“But you warmed the place up quickly, I know, Al,” Billy said.  “You always had some hot words for old ‘Janko.’  God, he’d get so hot under the collar with you.”

“Awww, he wasn’t so bad,” Al said.  “We actually got along pretty good.  He could be tough, but he was always trying to be fair and, most of all, he was good to his word.”

“I think he was mainly interested in making sure the work got done and that we did it with quality,” I said, remembering how it was to meet with Jankowski when I took over for Al as steward after Al was elected president of our local.

“Oh Sophie, we didn’t see you standing there,” Al said suddenly, as we all looked up to see Sophie ready to take our order, as if she had any doubt what the orders would be.

“All you old forgers were too busy talking about the good old days to pay any attention to me,” Sophie said, her voice taking on a false note of impatience.  “Now if pretty Patti was standing here, you’d sure notice her.”

“Ah, Sophie,” Billy said, reaching over to pat the café owner’s ample hips.  She brushed his hand away sharply.

“But I’ll tell you guys one thing,” Sophie said.  “I remember those days of working here without AC.  I don’t want to do that again.  You boys didn’t know it then, but you all got more salt in your eggs from my sweat that dropped into them while serving you.”

“Always said your eggs were the tastiest in town, Sophie,” Billy said.  “And we all thought you laid them.  Now the truth comes out.”

We all laughed.  We Old Forgers could be crude sometimes, and maybe just a bit sexist.  My wife would have given me one of here chilling looks if she heard me laughing at this.

“OK, you’re all getting your usual orders,” Sophie said, turning on the heels of her shoes and returning to the kitchen.

Soon, we returned to our conversation about relations in the shop with old Janko.

“It all changed when those Brit investors took over the company,” I said.  “Janko got really difficult to work with.  He couldn’t settle anything.  Everything had to be moved to arbitration.  And he was unhappy about it, too.  He retired soon after.”

“I know,” Al added.  By then, he was president of the union, and every bargaining session became a series of near impasses.  “All the new owners wanted was to boost the bottom line and their next quarter earnings report.  Quality be damned.  Safety be damned.  Fairness be damned.  The they brought in those union-busting lawyers from Chicago.”

“But they saved the company,” Billy said.  He had ended up in management at the company.  I think he was brain-washed by their propaganda.

“They raped the company, and the people that worked there and this community,” Al said.  “They left but a shell here.”

“Yeah things seem better now that local guys have bought back the forge plant,” I said.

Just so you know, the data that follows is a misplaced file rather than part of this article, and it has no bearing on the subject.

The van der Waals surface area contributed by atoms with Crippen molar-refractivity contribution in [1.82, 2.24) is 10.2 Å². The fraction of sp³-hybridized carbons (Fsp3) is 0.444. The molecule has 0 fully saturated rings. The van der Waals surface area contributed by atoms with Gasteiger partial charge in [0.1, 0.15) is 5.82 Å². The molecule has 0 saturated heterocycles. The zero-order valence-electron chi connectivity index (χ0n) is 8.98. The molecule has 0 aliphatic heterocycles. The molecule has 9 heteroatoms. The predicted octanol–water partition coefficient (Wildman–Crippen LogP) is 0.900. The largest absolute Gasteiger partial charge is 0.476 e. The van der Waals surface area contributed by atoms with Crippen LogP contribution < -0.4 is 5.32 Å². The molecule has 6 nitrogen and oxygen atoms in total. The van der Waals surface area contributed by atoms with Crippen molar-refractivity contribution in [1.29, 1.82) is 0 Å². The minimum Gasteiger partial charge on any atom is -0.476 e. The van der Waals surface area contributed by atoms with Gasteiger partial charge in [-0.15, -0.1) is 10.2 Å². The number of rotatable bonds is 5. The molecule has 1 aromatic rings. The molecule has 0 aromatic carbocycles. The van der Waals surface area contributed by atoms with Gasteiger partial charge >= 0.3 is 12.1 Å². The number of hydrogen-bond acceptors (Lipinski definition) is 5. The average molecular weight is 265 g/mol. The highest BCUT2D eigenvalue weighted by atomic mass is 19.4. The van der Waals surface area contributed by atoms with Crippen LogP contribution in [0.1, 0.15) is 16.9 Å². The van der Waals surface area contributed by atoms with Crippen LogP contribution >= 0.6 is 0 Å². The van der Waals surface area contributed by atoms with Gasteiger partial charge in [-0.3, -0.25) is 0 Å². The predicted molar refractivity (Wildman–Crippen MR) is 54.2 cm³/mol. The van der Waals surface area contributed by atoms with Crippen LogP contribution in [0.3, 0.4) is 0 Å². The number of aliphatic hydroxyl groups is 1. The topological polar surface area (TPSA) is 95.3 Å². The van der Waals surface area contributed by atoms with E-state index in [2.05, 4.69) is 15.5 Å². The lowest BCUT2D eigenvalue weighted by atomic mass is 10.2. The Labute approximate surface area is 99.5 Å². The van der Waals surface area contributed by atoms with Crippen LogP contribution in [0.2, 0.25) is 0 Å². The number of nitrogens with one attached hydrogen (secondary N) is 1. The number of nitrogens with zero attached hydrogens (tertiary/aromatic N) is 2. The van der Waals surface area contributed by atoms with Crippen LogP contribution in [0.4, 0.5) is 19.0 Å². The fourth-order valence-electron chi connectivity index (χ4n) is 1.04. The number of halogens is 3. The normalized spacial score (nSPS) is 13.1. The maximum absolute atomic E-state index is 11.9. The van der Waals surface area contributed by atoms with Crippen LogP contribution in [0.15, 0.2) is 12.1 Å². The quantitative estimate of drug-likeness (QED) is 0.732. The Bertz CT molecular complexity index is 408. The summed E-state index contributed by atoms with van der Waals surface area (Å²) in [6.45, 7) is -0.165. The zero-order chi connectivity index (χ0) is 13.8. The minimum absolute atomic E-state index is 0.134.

“I hear things are better in the shop now,” Al said.  “And the new owners are providing extra break time in all this heat.”

“Yeah, but they even build a modern office building, with a big lawn and gardens and everything,” Billy said.

“But they didn’t put air conditioning in the forge shop,” I said.

“That’ll never happen,” Al said.  He was right, of course.  It would be impractical for such a work area to be cooled down in summer, but you’d think they’d at least try.

“Just like you’ll never AC that old house of yours, Al,” Billy said.

“Don’t remind me,” he said.  “It’s impractical to AC my joint, just like the forge shop.  Guess I’ll have to fix the window air conditioner in our bedroom, or get a new one.”

Al laughed, and I realized these few minutes among the Old Forgers had brightened his day. – Ken Germanson


On Betty Ford and Today’s Republicans

To be truthful, I never thought too much about Betty Ford during her time as First Lady and the years after that.  I knew, of course, of her fight against breast cancer and her subsequent battles to rid herself of the twin problems of prescription drug addiction and alcoholism.

Now with her death on July 8, she’s very much in my thoughts.

Here was the woman who in the 1970s, more than 30 years ago, not only bared her soul about her personal issues (a rarity in those days to be so frank), but to speak out repeatedly on behalf of the Equal Rights Amendment and to march in parades with Bella Abzug and Gloria Steinem, two of the most renowned feminists of the day.  And, horrors upon Republican horrors, she also endorsed abortion rights.

What is remarkable in retrospect is that she did this as the wife of Gerald Ford, a conservative Republican fromGrand Rapids,Michigan, who would later become Speaker of the House of Representatives and President of theUnited Statesfor two-and-one-half years.

Can you imagine a prominent Republican in the year 2011 even hinting that he or she might support abortion rights or such a “radical” idea as the Equal Rights Amendment.

Betty Ford, however, was not alone among Republicans who supported such progressive ideas in the decades before Ronald Reagan.  As examples, there were Republican Senators like Wayne Morse ofOregonwho was an early leader in opposing the war in Vietnam and like Clifford Case of New Jersey and Jacob Javits of New York who could be counted upon to support organized labor.  InWisconsin, perhaps as a holdover from the progressive politics of the La Follettes, there were always a handful of Republican legislators who voted to support labor.

Betty Ford displayed an "ERA" button during a golf tournament in 1975 while her husband was President.

Betty Ford’s death at age 93 prompted me to wonder: what has happened to the Grand Old Party (GOP)?

It seemed in those earlier generation Republicans there was a greater sense of community, a greater responsibility to the common good and more civility than among the current crop of leaders.  (Witness Boehner, Kantor and McConnell.)  There is a rigidity of thinking that has permeated the GOP mindset, making it almost impossible for one to stray from the mantra of no tax increases, government spending cuts, anti-abortion laws and gay rights restrictions.

Virtually every prominent Republican now rejects Betty Ford’s views on such matters as the Equal Rights Amendment and abortion rights.

I wonder what Betty Ford thought in her last days about the Republicans in the 21st Century.  It’s hard to imagine that she liked what she saw.  – Ken Germanson, July 9, 2011